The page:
[ecis2016.org] The Supreme Court has rapped the authorities in Delhi, saying they do not appear to have a ‘strong desire’ to deal with the issue of solid waste management, which is a huge problem for the entire country
The Supreme Court, on December 12, 2017, asked Delhi health minister Satyendra Jain to urgently convene a meeting of the committee, on the issue of solid waste management and said a definite plan of action be prepared for the national capital. A bench of justices Madan B Lokur and Deepak Gupta said the plan of action and strategy for solid waste management in Delhi, could be replicated in other parts of the country also.
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“There is a strong support for cleaning up of the landfills of Delhi and removing garbage that is lying at Bhalswa, Gazipur and Okhla. However, there does not seem to be strong desire of the authorities, to take steps in this regard,” the bench observed. It requested the Delhi health minister to call for a meeting within four weeks, to proceed in the matter. “We expect that a definite plan of action be prepared and also a strategy for solid waste management in Delhi, so that it can be replicated in other parts of the country,” the bench said.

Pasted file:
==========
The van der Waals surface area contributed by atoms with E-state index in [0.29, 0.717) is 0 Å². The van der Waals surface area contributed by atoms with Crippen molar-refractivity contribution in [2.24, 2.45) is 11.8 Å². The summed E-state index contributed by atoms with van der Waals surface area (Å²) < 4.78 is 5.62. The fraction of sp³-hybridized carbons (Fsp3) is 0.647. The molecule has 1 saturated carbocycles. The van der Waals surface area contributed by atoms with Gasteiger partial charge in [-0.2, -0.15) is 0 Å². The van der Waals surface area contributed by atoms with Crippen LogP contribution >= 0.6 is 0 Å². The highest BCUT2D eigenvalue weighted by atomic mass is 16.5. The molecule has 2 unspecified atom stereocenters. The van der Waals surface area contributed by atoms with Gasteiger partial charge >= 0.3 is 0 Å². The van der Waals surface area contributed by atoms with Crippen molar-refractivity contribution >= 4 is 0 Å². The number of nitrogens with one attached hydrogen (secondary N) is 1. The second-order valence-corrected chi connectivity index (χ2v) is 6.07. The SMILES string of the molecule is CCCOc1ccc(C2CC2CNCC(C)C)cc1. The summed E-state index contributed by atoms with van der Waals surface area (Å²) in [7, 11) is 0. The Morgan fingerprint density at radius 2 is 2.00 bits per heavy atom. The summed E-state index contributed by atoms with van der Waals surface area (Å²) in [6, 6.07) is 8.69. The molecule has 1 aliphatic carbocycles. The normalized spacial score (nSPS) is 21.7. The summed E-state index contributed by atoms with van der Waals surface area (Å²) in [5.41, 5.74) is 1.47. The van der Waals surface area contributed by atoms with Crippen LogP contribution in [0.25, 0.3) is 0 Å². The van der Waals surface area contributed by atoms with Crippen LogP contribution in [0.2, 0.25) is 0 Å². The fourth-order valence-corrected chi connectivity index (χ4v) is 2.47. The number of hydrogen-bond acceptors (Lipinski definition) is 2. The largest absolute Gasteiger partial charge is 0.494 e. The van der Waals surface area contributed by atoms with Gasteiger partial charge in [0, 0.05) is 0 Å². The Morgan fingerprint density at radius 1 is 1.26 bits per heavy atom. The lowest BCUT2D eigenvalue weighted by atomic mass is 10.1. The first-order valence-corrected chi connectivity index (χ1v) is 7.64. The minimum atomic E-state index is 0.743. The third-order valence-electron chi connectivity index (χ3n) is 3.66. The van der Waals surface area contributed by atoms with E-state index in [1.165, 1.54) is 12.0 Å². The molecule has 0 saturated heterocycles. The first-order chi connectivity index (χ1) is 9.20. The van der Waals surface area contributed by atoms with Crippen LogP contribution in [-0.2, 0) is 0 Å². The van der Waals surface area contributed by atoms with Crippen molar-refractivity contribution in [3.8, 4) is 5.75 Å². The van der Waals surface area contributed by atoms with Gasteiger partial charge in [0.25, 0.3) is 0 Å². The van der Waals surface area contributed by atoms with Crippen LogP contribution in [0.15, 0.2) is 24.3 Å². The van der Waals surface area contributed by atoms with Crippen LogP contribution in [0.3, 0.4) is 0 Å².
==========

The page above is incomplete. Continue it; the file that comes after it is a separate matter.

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The court also asked the Ministry of Environment and Forests (MoEF) to follow up on the matter of solid waste management with other states and posted the case for hearing on February 6, 2018. The apex court noted the submissions of senior advocate Colin Gonsalves, assisting the court as an amicus curiae in the matter, and additional solicitor general ANS Nadkarni that solid waste management was not an issue only for Delhi but for other parts of the country, as well.
The court had earlier expressed grave concern over deaths, due to vector-borne diseases like dengue and chikungunya and said that lack of waste management was the cause, for several lives being lost across the country from such diseases. It had referred to the Solid Waste Management Rules 2016 and said that the duties of various ministries, like the MoEF and ministry of urban development, were specified in it. The apex court had in 2015, on its own taken cognisance of the death of a seven-year-old boy due to dengue, after being allegedly denied treatment by five private hospitals and the subsequent suicide by his parents.
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